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نتائج الامتحانات الرسمية 2015
Syrian army advances in al-Taiba, in Rif Dimashq
Saif Omar al Farra
She was a pearl on the shores of a sea that legendary Lebanese singer Fairuz lauded in song, only to now become a withered old lady burdened with the nostalgia of her youth. Her beauty lay in the gracious relationship that she held with her inhabitants and visitors, commensurate to what each of them deserved. Visitors were met with generosity and beautiful scenery, while residents enjoyed their ownership of parcels of land within, even if
Sardinia Symposium Programme 2015
The fifteenth edition of the Sardinia Symposium (5-9 October, S. Margherita di Pula, CA, Italy) will last 5 days and will include more than 500 presentations selected according to quality by the Programme Committee from over 750 offers of papers received.
The Symposium is structured in eight parallel tracks, for a total of 95 oral sessions and 33 workshops.
Parallel sessions A and B will cover general topics of great interest, which will be examined in detail in sessions C, D, E and workshop sessions F and G. Workshops are primarily addressed to experts and seeded by a selected number of introductory lectures delivered in order to open discussion between participants.
Poster papers will be continuosly accessible in a dedicated hall and discussed in the presence of authors on Monday, Tuesday, Wednesday and Thursday afternoon from 17:40 to 18:00.
Abdullah Suleiman Ali
The peculiar case of Syria’s al-Qadam neighborhood
The Yarmouk camp scenario is playing out once again in the al-Qadam neighborhood. The Islamic State (IS) has stormed the neighborhood and made rapid progress, while other factions are reeling back from the shock.
It seems that the sleeper cells, the secretive pledges of allegiances and the vague stances have become part of the flaring scene south of the capital.
On Aug. 31, IS advanced in the al-Qadam neighborhood and took control
9% of emissions in Lebanon caused by waste sector
There are no magic solutions to the problem of all types of wastes. Each option has implications, impacts and costs. The best proof is a recent study made by Amani Maalouf at the American University of Beirut (AUB), under the supervision of professor Mutasem el-Fadel. It consists of 15 scenarios to treat waste and compares them with each other, especially in terms of producing emissions that affect climate change, particularly since we are now on the threshold of a new climate summit that will be held at the end of this year in Paris, in order to adopt a new global agreement to limit climate change.
Following the summit, Lebanon, along with many developing and developed countries, is expected to find itself forced and bound to adopt different policies that are designed to limit climate change, and that will have good consequences on the economy, instead of discussing superficial procedures, such as dumping and random burning or haphazard shipping outside the country.
The waste crisis has been ignored
There is no need to talk about a waste crisis anymore. As bags of waste pile up in the streets and make headlines in newspapers and news bulletins, the crisis speaks for itself.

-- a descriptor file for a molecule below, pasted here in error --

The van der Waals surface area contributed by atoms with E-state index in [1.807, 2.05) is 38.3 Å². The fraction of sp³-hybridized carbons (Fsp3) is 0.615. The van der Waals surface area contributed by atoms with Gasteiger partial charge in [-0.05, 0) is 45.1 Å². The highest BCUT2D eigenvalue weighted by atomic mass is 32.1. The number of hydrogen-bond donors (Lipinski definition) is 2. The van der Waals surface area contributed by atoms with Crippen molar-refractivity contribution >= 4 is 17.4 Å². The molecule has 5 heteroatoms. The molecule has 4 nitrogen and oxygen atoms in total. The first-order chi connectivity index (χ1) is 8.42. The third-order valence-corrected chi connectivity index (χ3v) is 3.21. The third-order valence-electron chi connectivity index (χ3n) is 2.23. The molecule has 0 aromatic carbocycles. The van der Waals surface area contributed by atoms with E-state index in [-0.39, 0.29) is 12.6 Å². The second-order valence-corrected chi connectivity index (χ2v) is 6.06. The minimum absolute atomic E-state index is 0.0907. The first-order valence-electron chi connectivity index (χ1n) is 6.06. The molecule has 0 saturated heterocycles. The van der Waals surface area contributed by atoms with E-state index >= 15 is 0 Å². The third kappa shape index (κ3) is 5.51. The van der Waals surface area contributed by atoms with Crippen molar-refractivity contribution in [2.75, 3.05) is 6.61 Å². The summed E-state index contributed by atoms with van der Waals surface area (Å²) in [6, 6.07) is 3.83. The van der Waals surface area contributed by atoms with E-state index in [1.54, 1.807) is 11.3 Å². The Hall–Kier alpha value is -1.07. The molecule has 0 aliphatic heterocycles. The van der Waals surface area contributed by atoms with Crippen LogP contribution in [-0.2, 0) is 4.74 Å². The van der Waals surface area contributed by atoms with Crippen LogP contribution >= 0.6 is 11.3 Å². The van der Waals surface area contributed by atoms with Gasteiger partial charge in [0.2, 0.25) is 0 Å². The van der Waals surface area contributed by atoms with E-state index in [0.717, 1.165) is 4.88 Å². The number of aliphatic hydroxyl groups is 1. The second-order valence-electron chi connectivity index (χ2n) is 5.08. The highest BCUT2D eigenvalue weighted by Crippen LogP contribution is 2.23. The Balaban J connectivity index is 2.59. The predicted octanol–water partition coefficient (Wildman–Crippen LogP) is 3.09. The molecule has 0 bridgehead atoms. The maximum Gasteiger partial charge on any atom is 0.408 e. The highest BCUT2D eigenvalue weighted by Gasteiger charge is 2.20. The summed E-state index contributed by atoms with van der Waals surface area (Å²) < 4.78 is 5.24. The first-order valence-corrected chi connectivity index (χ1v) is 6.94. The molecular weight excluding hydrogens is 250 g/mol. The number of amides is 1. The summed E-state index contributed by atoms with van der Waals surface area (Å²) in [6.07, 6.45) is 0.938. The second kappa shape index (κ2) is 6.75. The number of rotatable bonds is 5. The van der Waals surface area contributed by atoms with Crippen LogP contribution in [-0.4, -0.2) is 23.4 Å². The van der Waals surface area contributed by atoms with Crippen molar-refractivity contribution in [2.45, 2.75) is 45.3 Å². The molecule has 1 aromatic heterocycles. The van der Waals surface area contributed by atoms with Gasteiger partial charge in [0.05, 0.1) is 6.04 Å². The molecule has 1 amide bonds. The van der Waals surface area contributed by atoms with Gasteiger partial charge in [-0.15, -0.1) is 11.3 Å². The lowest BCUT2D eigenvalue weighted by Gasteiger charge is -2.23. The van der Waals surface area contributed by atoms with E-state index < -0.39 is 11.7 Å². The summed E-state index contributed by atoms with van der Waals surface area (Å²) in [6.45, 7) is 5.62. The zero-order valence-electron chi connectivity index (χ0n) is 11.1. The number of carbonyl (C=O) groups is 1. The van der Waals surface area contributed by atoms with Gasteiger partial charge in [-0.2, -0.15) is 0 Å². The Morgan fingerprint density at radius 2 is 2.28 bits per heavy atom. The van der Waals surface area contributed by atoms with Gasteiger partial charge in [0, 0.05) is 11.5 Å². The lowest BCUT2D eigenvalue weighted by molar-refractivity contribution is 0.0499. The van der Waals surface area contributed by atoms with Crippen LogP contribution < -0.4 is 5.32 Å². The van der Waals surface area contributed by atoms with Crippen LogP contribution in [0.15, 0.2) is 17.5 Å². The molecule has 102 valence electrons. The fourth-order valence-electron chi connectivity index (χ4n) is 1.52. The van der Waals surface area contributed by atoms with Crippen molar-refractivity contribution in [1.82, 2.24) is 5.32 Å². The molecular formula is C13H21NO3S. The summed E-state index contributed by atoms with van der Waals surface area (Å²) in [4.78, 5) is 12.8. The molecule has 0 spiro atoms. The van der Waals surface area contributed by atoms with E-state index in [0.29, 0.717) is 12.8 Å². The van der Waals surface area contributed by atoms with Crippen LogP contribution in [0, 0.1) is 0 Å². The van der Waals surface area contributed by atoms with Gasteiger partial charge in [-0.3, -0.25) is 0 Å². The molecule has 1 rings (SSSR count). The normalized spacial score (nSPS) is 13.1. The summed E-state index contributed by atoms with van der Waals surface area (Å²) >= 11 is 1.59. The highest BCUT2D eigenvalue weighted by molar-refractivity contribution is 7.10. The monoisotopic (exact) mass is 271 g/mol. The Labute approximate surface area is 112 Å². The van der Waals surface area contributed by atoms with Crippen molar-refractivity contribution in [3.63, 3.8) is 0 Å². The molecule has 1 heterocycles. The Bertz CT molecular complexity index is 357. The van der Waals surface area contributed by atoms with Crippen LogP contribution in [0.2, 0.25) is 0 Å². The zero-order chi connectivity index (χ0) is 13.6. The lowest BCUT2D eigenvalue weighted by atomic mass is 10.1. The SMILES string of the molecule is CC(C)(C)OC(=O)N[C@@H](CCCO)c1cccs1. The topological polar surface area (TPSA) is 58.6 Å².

There is no need to feel “disgust” anymore. It is no longer possible to ignore the overloaded bins and landfills. We may look away, but we cannot escape the acrid smell of garbage lying around.
It is futile to talk about political deals or ploys (as in the crisis is being used as a political pressure card and it would come to a swift end once there is agreement) or blaming companies, a failing government, ministers or municipalities. The problem has become greater than everyone and reflects the crisis of the entire society. One can go as far as to say that
Ahrar al-Sham takes battle against IS to YouTube
The Islamic Front-Ahrar al-Sham movement posted Aug. 17 a YouTube video dubbed “They are the enemy; Blessed are those who kill them and who were killed by them,” in reference to the Islamic State (IS), its strong enemy.
The video spoke of the nature of the battles in Aleppo’s northern countryside from Ahrar al-Sham’s perspective. It showed the fighters in military uniform, with their live ammunition,
Saif Omar al Farra
Life in Bloudan goes on, despite nearby fighting
The road crossing the Zabadani plain on the way to Bloudan is not a typical one. To the left, the biggest battle in Rif Dimashq rages on. And as the sound of gunshots echoes in the air between the surrounding mountains, the buses operating between Damascus and Bloudan make their way hastily up the high hill to reach the village square.
Although the Syrian army was able to secure the left side of the road, which overlooks
Zarif hopes nuke deal will help solve regional issues
Iranian Foreign Minister Mohammad Javad Zarif walks into Lebanon's political lounges appearing more like a superstar than a diplomat. His stardom is derived from his success in the nuclear deal following tough negotiations in which he faced the most powerful negotiators from the US, Russia, Britain, Germany, France, the European Union and the United Nations. The arduous negotiation round ended with the triumph of Iran, who
Syria's ever-shifting battle lines
Battles in the Hama countryside, adjacent to Idlib in the Ghab region, all the way to the west countryside of Idlib, are flaring up and branching out. Moreover, breakthroughs in terms of advancement of the Syrian army, on the one hand, and Jaish al-Fatah led by Jabhat al-Nusra, on the other, are becoming more frequent. Therefore, determining the features of the prevailing map has become an imprecise science, as control locations change
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